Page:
Bell’s series isn’t narrowly intended to retry Cosby. It also aims to explore Cosby’s complicated history as a Black celebrity and activist: he desegregated stunt performers while starring in the TV series “I Spy,” but Cosby was averse to speaking about civil rights.

“Bill Cosby was calculating,” Bell told me. “There really were no accidents and no mistakes.”

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After “We Need to Talk About Cosby” premiered at Sundance, Cosby’s publicist issued a statement that read in part:

"Mr. Cosby continues to be the target of numerous media that have, for too many years, distorted and omitted truths … intentionally. Despite media’s repetitive reports of allegations against Mr. Cosby, none have ever been proven in any court of law."

Edited excerpts from my conversation with W. Kamau Bell:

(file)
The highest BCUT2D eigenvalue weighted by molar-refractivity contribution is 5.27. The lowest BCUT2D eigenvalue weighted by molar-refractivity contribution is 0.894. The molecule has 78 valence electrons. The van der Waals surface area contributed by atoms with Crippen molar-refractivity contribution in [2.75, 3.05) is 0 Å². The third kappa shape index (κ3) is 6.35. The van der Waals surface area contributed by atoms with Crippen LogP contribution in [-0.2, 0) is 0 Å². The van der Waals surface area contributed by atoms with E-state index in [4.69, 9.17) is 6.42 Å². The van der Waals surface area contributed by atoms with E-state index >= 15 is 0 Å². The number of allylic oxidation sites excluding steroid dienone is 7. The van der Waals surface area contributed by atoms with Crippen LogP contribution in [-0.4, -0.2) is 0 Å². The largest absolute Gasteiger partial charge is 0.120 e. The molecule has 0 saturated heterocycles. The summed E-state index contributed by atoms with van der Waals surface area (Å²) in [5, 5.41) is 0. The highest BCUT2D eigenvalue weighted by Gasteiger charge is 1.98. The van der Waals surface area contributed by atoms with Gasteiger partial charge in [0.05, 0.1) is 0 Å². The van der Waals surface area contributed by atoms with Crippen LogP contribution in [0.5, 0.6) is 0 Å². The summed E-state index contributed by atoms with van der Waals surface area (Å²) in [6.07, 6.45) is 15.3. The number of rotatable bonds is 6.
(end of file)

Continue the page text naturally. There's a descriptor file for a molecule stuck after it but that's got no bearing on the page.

Horn: It’s one thing to read about accusations of sexual assault or sexual harassment. It's another thing to hear those people tell those stories. I want to ask you about hearing [Valentino] tell that story face-to-face.

This is not the easiest thing to ask a survivor to talk about. And especially when you make it clear that this series aims to talk about the good things from Bill Cosby's career and the good things he contributed. And not just that, but the assault allegations and the rape allegations, too. That was the very first survivor interview we did. We were all basically on pins and needles. It was a very revealing conversation; it gave me the scaffolding for how to have those conversations going forward.
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Bill Cosby is buttoning a white suit jacket with black pinstripes. He stands next to President George W. Bush, who is smiling.
Then-President George W. Bush shares a laugh with Bill Cosby before awarding him the Presidential Medal of Freedom in 2002.
(Shawn Thew
/
AFP via Getty Images)

Q: Cosby chose a path that made him kind of a safe Black comedian for whites.